The international offices themselves nevertheless remain controversial. The Economy, Infrastructure and Skills Committee stated that the offices need a ‘clearer purpose’ and ‘measurable criteria for success’. The Federation of Small Businesses (FSB) questioned the effectiveness of the Welsh Government offices, stating that they are under-resourced and ‘do not seem to have a tangible effect on export performance’ in their respective countries. Within the Assembly itself, the offices have been widely criticised for a perceived lack of accountability and cost effectiveness with the Welsh Conservatives more recently calling for the appointment of roaming ‘trade envoys’ to promote Welsh business abroad.
We must reframe this debate by instead emphasising both the necessity and value of these offices. The benefits of international representation are admittedly difficult to quantify and package politically as tangible returns may take several years to materialise as the more recent international offices and their networks mature. A singular focus on trade and investment also ignores their value in terms of ‘soft power’ and the contribution they may bring to devolved policy areas such as tourism, education, and culture through facilitating the sharing of international best practice. The offices, despite their cost, provide much-needed visibility in an increasingly competitive global market in which Wales currently punches far below its weight.
Some measures may nevertheless be taken to address current criticism. The Welsh Government could improve public awareness and accountability through providing further information on the offices, representatives, their remits and results. This could be achieved, for example, through simple measures such as the launch of a dedicated page on the Welsh Government website or further detail on individual offices on the ‘Trade & Investment Wales’ platform. The Welsh Government must increase ownership of the expansion policy through greater inputs from internal and external stakeholders – particularly Welsh businesses – as it reviews its network.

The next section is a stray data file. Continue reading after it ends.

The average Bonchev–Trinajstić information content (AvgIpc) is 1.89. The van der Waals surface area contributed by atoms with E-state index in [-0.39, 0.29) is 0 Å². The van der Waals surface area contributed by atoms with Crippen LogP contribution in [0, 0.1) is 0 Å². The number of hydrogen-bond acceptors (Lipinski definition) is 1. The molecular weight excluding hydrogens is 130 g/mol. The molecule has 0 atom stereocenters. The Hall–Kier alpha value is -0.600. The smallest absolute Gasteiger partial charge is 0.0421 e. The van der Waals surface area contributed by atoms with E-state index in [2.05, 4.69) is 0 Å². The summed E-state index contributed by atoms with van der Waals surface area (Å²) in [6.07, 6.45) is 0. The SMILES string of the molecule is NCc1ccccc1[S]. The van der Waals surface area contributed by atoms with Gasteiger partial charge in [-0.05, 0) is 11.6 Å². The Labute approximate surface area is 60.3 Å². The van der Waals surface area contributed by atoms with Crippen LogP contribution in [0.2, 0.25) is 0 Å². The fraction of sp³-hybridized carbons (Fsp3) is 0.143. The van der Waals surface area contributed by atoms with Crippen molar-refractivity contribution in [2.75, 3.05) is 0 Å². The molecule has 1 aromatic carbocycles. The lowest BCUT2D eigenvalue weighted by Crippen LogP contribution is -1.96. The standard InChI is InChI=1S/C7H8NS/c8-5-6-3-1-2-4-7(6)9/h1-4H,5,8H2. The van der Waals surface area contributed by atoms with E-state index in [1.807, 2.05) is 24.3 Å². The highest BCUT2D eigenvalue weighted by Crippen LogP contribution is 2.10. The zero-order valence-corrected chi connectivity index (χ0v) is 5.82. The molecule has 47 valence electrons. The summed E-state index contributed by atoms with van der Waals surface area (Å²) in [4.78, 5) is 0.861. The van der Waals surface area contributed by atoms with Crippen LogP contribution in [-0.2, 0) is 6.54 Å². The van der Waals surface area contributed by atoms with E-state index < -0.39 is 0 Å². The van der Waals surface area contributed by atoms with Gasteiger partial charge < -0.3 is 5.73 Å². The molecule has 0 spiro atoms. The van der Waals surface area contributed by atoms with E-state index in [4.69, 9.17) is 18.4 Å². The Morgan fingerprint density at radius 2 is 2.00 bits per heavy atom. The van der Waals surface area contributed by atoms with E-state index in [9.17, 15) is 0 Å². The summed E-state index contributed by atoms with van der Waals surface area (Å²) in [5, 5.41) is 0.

The leadership of Welsh trade policy could itself benefit from greater clarity. As Secretary of State for Wales, Alun Cairns continues to play an active role in representing Wales and Welsh business. Although Carwyn Jones’ First Minister-centric trade policy involved frequent international travel, Eluned Morgan’s expanded ministerial portfolio may be an attempt to separate these international duties from the notably media-shy new First Minister. It is now unclear who retains leadership and competency in this area and whether Mark Drakeford will also represent Wales on international delegations. Welsh Labour must also ensure that their definition of ‘international relations’ avoids a focus on trade promotion at the expense of a more holistic approach encompassing active sub-national diplomacy.
Criticism of the international offices must be addressed by the Welsh Government to secure Assembly and public backing for any further expansion of the overseas network. More must be done to convince those sceptical of the cost, but the Government must more actively emphasise the value they bring. Wales must define its vision and strategy for international engagement as we enter a transformative moment in our global relations. If Wales wants to attract international investment, develop export markets and promote Welsh businesses abroad it needs to start thinking – and acting – internationally.